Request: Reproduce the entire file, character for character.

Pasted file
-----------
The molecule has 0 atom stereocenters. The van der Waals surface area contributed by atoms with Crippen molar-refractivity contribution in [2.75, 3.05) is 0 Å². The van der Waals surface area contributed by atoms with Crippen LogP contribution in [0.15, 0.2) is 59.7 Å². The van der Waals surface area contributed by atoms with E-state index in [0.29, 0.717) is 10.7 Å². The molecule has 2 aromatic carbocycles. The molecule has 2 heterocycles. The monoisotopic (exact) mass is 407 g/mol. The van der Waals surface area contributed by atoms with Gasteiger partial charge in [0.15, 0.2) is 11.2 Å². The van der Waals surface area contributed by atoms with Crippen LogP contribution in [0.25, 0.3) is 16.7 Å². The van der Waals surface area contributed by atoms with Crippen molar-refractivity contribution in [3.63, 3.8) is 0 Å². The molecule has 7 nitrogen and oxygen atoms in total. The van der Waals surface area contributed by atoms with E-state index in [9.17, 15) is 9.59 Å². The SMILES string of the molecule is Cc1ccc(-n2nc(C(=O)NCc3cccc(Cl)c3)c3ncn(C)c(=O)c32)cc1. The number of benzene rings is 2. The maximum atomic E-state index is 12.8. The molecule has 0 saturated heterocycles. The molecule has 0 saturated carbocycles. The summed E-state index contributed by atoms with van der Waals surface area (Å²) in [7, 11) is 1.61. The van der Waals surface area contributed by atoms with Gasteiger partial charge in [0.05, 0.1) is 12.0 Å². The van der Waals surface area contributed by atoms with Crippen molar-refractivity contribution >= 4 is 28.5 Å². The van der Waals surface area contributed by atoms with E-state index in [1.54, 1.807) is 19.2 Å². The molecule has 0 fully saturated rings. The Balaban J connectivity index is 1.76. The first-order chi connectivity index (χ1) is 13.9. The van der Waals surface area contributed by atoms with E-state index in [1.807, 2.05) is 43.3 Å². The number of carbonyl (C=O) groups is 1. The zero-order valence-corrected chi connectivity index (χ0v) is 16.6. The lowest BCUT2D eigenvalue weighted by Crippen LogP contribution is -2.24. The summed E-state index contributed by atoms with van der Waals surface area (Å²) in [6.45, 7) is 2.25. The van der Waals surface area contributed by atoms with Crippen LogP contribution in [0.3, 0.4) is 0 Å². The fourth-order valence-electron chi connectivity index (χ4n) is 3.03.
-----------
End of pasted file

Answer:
The molecule has 0 atom stereocenters. The van der Waals surface area contributed by atoms with Crippen molar-refractivity contribution in [2.75, 3.05) is 0 Å². The van der Waals surface area contributed by atoms with Crippen LogP contribution in [0.15, 0.2) is 59.7 Å². The van der Waals surface area contributed by atoms with E-state index in [0.29, 0.717) is 10.7 Å². The molecule has 2 aromatic carbocycles. The molecule has 2 heterocycles. The monoisotopic (exact) mass is 407 g/mol. The van der Waals surface area contributed by atoms with Gasteiger partial charge in [0.15, 0.2) is 11.2 Å². The van der Waals surface area contributed by atoms with Crippen LogP contribution in [0.25, 0.3) is 16.7 Å². The van der Waals surface area contributed by atoms with Crippen molar-refractivity contribution in [3.63, 3.8) is 0 Å². The molecule has 7 nitrogen and oxygen atoms in total. The van der Waals surface area contributed by atoms with E-state index in [9.17, 15) is 9.59 Å². The SMILES string of the molecule is Cc1ccc(-n2nc(C(=O)NCc3cccc(Cl)c3)c3ncn(C)c(=O)c32)cc1. The number of benzene rings is 2. The maximum atomic E-state index is 12.8. The molecule has 0 saturated heterocycles. The molecule has 0 saturated carbocycles. The summed E-state index contributed by atoms with van der Waals surface area (Å²) in [7, 11) is 1.61. The van der Waals surface area contributed by atoms with Gasteiger partial charge in [0.05, 0.1) is 12.0 Å². The van der Waals surface area contributed by atoms with Crippen molar-refractivity contribution >= 4 is 28.5 Å². The van der Waals surface area contributed by atoms with E-state index in [1.54, 1.807) is 19.2 Å². The molecule has 0 fully saturated rings. The Balaban J connectivity index is 1.76. The first-order chi connectivity index (χ1) is 13.9. The van der Waals surface area contributed by atoms with E-state index in [1.807, 2.05) is 43.3 Å². The number of carbonyl (C=O) groups is 1. The zero-order valence-corrected chi connectivity index (χ0v) is 16.6. The lowest BCUT2D eigenvalue weighted by Crippen LogP contribution is -2.24. The summed E-state index contributed by atoms with van der Waals surface area (Å²) in [6.45, 7) is 2.25. The van der Waals surface area contributed by atoms with Crippen LogP contribution in [0.3, 0.4) is 0 Å². The fourth-order valence-electron chi connectivity index (χ4n) is 3.03.